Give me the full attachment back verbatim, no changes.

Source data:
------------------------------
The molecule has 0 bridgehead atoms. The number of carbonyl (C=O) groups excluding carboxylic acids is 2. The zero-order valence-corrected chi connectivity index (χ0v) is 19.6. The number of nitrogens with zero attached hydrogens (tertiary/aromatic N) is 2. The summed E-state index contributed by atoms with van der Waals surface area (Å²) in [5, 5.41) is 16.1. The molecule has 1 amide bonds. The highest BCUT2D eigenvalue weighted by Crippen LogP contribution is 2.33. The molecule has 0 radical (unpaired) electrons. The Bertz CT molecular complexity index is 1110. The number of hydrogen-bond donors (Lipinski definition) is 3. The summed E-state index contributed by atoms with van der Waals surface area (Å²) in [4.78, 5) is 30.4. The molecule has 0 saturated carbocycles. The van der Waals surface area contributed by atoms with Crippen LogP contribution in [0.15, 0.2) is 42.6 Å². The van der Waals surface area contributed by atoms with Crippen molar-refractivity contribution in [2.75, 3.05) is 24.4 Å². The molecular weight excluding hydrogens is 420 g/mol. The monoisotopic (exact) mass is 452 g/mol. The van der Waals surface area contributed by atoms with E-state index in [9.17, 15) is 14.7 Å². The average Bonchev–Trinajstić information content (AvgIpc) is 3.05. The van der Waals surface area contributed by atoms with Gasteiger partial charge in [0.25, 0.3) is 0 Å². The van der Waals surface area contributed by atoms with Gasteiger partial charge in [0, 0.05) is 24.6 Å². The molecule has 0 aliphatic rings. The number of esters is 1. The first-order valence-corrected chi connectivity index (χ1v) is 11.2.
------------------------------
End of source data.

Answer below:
The molecule has 0 bridgehead atoms. The number of carbonyl (C=O) groups excluding carboxylic acids is 2. The zero-order valence-corrected chi connectivity index (χ0v) is 19.6. The number of nitrogens with zero attached hydrogens (tertiary/aromatic N) is 2. The summed E-state index contributed by atoms with van der Waals surface area (Å²) in [5, 5.41) is 16.1. The molecule has 1 amide bonds. The highest BCUT2D eigenvalue weighted by Crippen LogP contribution is 2.33. The molecule has 0 radical (unpaired) electrons. The Bertz CT molecular complexity index is 1110. The number of hydrogen-bond donors (Lipinski definition) is 3. The summed E-state index contributed by atoms with van der Waals surface area (Å²) in [4.78, 5) is 30.4. The molecule has 0 saturated carbocycles. The van der Waals surface area contributed by atoms with Crippen LogP contribution in [0.15, 0.2) is 42.6 Å². The van der Waals surface area contributed by atoms with Crippen molar-refractivity contribution in [2.75, 3.05) is 24.4 Å². The molecular weight excluding hydrogens is 420 g/mol. The monoisotopic (exact) mass is 452 g/mol. The van der Waals surface area contributed by atoms with E-state index in [9.17, 15) is 14.7 Å². The average Bonchev–Trinajstić information content (AvgIpc) is 3.05. The van der Waals surface area contributed by atoms with Gasteiger partial charge in [0.25, 0.3) is 0 Å². The van der Waals surface area contributed by atoms with Gasteiger partial charge in [0, 0.05) is 24.6 Å². The molecule has 0 aliphatic rings. The number of esters is 1. The first-order valence-corrected chi connectivity index (χ1v) is 11.2.